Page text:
My penchant for food markets — vendors sell beautifully presented, high-quality, fresh and local ingredients under one roof — is heartfelt. Even at home, where the market only functions for a six-month season, it enhances my everyday life.
I am equally passionate about the food halls and food courts I find during my travels, where exceptional ingredients are incorporated into an array of foods usually made and sold as take-away or to eat on site, in a casual, communal style where people actually talk to strangers. Even when my travels incorporate restaurants for every meal, I shop to see what’s there, learn about cuisine and ingredients, taste what I can and buy products to take home or gift. I find comfort on stools at counters or at communal tables, where I buy intrinsic specialties that I usually cut into pieces on the table, taste and offer to others to sample. Invariably, there are happy little kids at these places, delighting in some simple fare and sweets and always hungry teens and millennials willing to try something new.
Here are three favorites.
Eataly, in New York City as well as several other U.S. cities, is an Italian food hall in New York’s Flatiron district. It’s in a building New Yorkers knew as The Toy Center and just a few blocks from where my father-in-law’s business was located. I’ve been going since it opened to eat fresh seafood at the counter at Il Pesce; have a quick lunch at La Pizza & La Pasta; meet friends at Serra Alpina, the rooftop restaurant; and shop for artisanal Italian specialties. Chef Lidia Bastianich organizes culinary experiences and classes here at La Scuola di Eataly.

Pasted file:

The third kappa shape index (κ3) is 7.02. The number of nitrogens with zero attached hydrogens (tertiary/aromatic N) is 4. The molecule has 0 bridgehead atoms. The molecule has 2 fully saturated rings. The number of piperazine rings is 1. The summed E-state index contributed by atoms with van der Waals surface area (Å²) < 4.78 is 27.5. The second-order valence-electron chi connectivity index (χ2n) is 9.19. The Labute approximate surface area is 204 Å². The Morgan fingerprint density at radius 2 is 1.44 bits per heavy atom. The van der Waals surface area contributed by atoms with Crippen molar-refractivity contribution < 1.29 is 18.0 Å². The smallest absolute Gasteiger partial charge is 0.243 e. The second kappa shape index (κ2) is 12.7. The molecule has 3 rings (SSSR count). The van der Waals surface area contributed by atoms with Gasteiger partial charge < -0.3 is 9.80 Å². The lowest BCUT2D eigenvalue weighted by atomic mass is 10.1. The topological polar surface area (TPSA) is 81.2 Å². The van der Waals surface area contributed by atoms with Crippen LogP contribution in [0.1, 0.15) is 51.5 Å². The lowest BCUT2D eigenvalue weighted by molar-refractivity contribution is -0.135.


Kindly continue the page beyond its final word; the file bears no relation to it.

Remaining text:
The diverse cultures and cuisines of a multitude of communities in Los Angeles have been represented at Grand Central Market since 1917. This 30,000-square-foot food emporium in Downtown Los Angeles attracts local cognoscenti who know exactly what to order at the Thai, sushi, taco or deli counter; while folks, like me, walk around amazed at the sheer abundance and variety. It’s a walkable venue from the metro, from parking lots, from The Broad, the Walt Disney Concert Hall and other cultural attractions on South Grand Avenue.
As soon as I reached South Beach, I walked to Time Out Market, just a block south of Lincoln Road and two blocks in from Collins Avenue, past a public parking building. You can find Time Out Markets around the world. This space houses multiple specialty booths, some from top Miami Beach chefs like Norman Van Aken, Jeremy Ford and Michael Beltran; vegan chef Diego Tosoni and pastry chef Antonio Bachour; and all kinds of ethnic, vegetarian and vegan specialties. It’s a perfect place for kids and for folks who want to watch a game and attend a promotional event.
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